“Probably the moment I decided to walk away from soccer [for track]…It sounds kind of weird, because you wouldn’t expect cross country to be such a team-oriented sport, but it was so about the team and about everyone as a whole. I made relationships with these girls that I never imagined I would be friends with…and it sounds kind of dramatic and cheesy, but we like we saw each other at our very best points and our very worst points in life…I liked how running pushed me to a point that I had never been pushed to before. You’re pushed to complete and literal exhaustion… it’s to the point where you can’t stand up, and it was something I had never experienced. [Running] taught me a ton about myself and what I’m capable of accomplishing if I set my mind to a goal… I made some of the loftiest goals that I’ve made in my entire life, and I was able to achieve some of them. And so that sort of gave me this huge self confidence that I never really had before.”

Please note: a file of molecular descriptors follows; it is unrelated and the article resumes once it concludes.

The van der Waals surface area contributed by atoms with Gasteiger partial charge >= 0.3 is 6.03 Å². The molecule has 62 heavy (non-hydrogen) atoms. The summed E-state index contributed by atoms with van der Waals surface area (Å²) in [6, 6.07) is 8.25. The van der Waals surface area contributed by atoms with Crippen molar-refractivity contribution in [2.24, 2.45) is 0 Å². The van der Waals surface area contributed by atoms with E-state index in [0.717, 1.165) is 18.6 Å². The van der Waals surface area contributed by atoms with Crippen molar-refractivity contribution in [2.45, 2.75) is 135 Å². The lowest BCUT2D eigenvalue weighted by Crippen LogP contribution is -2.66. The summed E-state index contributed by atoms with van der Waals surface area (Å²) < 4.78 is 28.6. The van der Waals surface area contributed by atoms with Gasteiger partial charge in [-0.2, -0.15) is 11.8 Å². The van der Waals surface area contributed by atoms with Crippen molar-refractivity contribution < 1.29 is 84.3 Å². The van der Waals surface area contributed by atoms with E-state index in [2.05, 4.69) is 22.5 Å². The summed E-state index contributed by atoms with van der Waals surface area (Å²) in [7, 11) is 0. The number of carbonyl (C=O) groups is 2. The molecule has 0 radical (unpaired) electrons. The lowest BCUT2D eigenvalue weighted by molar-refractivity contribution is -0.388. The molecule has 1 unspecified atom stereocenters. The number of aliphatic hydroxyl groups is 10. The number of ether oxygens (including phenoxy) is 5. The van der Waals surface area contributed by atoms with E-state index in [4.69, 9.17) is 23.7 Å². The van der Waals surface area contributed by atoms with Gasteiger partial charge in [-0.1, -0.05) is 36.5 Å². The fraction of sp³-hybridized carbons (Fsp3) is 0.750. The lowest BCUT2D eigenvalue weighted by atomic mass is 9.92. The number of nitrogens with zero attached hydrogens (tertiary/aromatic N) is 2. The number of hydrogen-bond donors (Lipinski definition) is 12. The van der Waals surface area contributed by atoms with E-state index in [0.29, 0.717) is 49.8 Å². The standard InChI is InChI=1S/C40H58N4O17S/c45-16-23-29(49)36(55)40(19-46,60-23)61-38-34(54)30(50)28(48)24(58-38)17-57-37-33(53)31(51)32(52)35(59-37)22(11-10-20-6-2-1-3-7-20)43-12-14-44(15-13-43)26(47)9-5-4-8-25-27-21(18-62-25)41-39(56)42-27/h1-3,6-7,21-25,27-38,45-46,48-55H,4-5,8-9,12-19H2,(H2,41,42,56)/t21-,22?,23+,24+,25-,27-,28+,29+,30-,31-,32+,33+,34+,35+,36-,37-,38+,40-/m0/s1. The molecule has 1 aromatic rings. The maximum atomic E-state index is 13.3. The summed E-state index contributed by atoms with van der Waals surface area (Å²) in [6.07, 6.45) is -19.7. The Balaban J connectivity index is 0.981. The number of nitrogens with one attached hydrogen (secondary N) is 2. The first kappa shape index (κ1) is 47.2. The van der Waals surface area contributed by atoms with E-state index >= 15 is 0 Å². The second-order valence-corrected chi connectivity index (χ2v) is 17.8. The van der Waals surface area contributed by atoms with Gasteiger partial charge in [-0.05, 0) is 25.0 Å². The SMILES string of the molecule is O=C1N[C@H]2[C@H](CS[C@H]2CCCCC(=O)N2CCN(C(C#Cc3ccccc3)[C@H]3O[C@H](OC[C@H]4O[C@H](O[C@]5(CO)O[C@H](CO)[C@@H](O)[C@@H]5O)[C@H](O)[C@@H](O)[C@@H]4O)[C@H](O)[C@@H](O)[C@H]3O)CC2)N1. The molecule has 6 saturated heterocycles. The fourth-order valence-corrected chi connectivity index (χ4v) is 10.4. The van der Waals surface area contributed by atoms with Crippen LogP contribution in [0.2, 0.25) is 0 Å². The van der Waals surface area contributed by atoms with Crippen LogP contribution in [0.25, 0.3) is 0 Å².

(Portrait and reporting by Becca Corbett, 21st Century Journalism)

Sam Bolander

Sam Bolander, sophomore

Sam Bolander has loved baseball for all of his life. In sixth grade, when a fork in the road (a broken leg) halted his baseball career, although set back, he was prepared to undergo the treatment it took to get back on the field. “I had to undergo a lot of physical therapy,” Bolander said. He was willing to do so, as he “love[s] the game so much, [he] really wanted to get back out there.” He did just that. In spite of being “afraid that something like that would happen again,” he persisted, and resumed his passion.

(Portrait and reporting by Sam Gwodz, 21st Century Journalism)

Vanessa Hernandez, sophomore

Vanessa Hernandez, sophomore

“I think that turning point in life was high school. The people around me [changed me] to who I am today because, like, some of them made mistakes, or did me wrong, and then just kind of like, you know, made me the person I am.”

(Portrait and reporting by Jonny Werle, 21st Century Journalism)

Cori White

Cori White, sophomore